Lexington, Kentucky – The Canadian Show Jumping Team comprised of Yann Candele of Caledon, ON, Eric Lamaze of Schomberg, ON, Jonathon Millar of Perth, ON, and John Pearce of Stouffville, ON, is sitting in fourth position following the second day of competition held Tuesday, October 5, at the Alltech FEI World Equestrian Games in Lexington, KY. Lamaze currently lies sixth individually while Pearce is in seventh.
In the team standings, Germany has moved into the lead with a score of 17.80 while the United States has slipped to second with 18.49. Brazil follows closely in third with 18.69 while Canada is fourth with 18.93. France rounds out the top five with 20.32. The top 10 ranked teams, including Saudi Arabia, Australia, Belgium, Sweden and Great Britain, will compete in Wednesday evening’s Team Final. A total of 27 teams contested the World Championship title.
As Canada’s lead-off rider, Pearce jumped clear with Chianto but incurred one time penalty for exceeding the 84-second time allowed when he crossed the timers in 84.40 seconds.
“It was beautiful,” said Pearce of his round with Chianto, a 14-year-old grey Danish Warmblood gelding owned by Alison Moore. “I slowed down on the last line and that was my time fault. I’ve only had Chianto for two years but I’ve really bonded with him. He’s got lots left in the tank, which is encouraging.”
Candele then posted an eight fault effort for Canada when Pitareusa, a 13-year-old bay Dutch Warmblood mare owned by Susan Grange, brought down rails at fences 5a and 12b. As only the top three scores are counted towards the team result, Candele’s would prove to be the drop score.
“She jumped well, she got a little strong on me on the last line,” said Candele, who is making his major games debut for Canada. “The course is very delicate, but it is a beautiful course and very smart. The course designing team has done an unbelievable job of setting a course that is fair for all of the countries.”
Millar had fence 10 down and also picked up one time fault for exceeding the time allowed for a total of five faults. Millar is riding Contino 14, a 13-year-old bay Holsteiner gelding owned by Millar Brooke Farm.
“My horse was great, he seems to be well-concentrated this week,” said Millar, who is the son of nine-time Olympian Ian Millar. “Our team is pulling through and we are keeping our fingers crossed. We are just taking it round by round, and we’ve just got to keep putting one foot in front of another, one step at a time.”
Olympic Champions Lamaze and Hickstead entered the stadium as the final competitors for Canada. The pair gave their best effort, leaving all the rails in place but picking up one time fault.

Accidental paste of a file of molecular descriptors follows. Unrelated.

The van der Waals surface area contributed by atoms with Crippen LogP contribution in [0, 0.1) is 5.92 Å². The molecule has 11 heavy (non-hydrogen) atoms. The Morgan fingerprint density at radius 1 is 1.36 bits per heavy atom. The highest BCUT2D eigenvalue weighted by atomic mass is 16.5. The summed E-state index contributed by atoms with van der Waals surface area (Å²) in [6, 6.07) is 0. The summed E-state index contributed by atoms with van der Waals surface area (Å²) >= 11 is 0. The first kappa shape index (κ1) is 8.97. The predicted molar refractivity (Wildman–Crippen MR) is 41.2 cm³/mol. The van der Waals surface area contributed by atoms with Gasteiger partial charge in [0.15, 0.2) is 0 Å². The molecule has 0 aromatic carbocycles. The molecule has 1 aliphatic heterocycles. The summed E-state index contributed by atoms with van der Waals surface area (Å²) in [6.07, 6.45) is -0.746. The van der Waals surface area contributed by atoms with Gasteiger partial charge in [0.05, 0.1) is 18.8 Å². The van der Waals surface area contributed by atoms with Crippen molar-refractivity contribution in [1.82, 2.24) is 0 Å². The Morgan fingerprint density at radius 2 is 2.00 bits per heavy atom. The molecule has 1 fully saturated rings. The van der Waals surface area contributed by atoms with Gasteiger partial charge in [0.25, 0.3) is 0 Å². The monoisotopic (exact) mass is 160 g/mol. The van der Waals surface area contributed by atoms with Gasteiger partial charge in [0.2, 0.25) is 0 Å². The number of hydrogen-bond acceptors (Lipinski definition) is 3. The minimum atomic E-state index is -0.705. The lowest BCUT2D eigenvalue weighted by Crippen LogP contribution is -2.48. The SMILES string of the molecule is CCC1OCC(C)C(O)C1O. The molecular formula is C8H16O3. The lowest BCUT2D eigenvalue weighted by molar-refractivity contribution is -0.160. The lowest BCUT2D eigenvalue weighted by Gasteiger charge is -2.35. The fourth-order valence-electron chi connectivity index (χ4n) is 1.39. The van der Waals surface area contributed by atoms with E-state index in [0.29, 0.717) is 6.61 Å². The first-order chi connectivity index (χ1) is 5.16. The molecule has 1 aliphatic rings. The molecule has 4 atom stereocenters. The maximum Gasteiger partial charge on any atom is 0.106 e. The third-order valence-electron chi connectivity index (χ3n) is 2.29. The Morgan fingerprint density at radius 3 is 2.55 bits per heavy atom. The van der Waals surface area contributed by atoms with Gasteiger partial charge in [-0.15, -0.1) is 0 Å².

“You get the feeling that you are going quickly with him, but I could not have gone any faster down that last line with him,” said Lamaze of the 14-year-old Dutch Warmblood breeding stallion owned by Ashland Stables and Lamaze’s Torrey Pines Stable. “If that’s where I got the time fault, so be it. The last line was not a line that suits Hickstead – it is a not a line that suits a lot of horses. It was a hateful line to ride.”
Lamaze, who is competing with a broken left foot, has an individual score of 3.39, putting him in sixth place individually among the 121 horses competing. He is immediately followed by teammate Pearce, who is in seventh with a score of 3.70.
Khaled Al Eid of Saudi Arabia currently tops the individual standings with a score of 2.20 riding Presley Boy. 2004 Olympic Champion Rodrigo Pessoa of Brazil is in second with 2.80 riding HH Rebozo while Belgium’s Philippe Le Jeune is third with 3.11 riding Vigo d’Arsouilles. Germany’s Carsten-Otto Nagel has 3.24 for fourth position with Corradina while Edwina Alexander of Australia rounds out the top five with a score of 3.38 riding Itot du Chateau.
Competition resumes on Wednesday, October 6, with the afternoon session beginning at 1 p.m. At 7 p.m., the top ten teams will compete for team medals.
Following a day of rest on Thursday, the top 30 individually ranked competitors will compete on Friday at 5:30 p.m. in the hopes of being among the ‘Final Four’ that contest the World Championship title on Saturday night, October 9, at 8 p.m. In the ultimate test of horsemanship, the final four competitors will ride each of the four horses over the course to decide the individual medals, and the coveted title of World Champion.
Held for the first time outside of Europe, the World Equestrian Games take place every four years and act as the world championships for equestrian sport, including the discipline of show jumping. At the last major games held, the 2008 Beijing Olympic Games, the Canadian Show Jumping Team claimed Team Silver as well as Individual Gold for Eric Lamaze.
For more information, including live scoring, please visit www.alltechfeigames.com.
Photo: John Pearce of Stouffville, ON, and Chianto helped the Canadian Show Jumping Team move into fourth place at the 2010 FEI Alltech World Equestrian Games in Lexington, KY. They are currently ranked seventh individually. Photo Credit – Cealy Tetley, www.tetleyphoto.com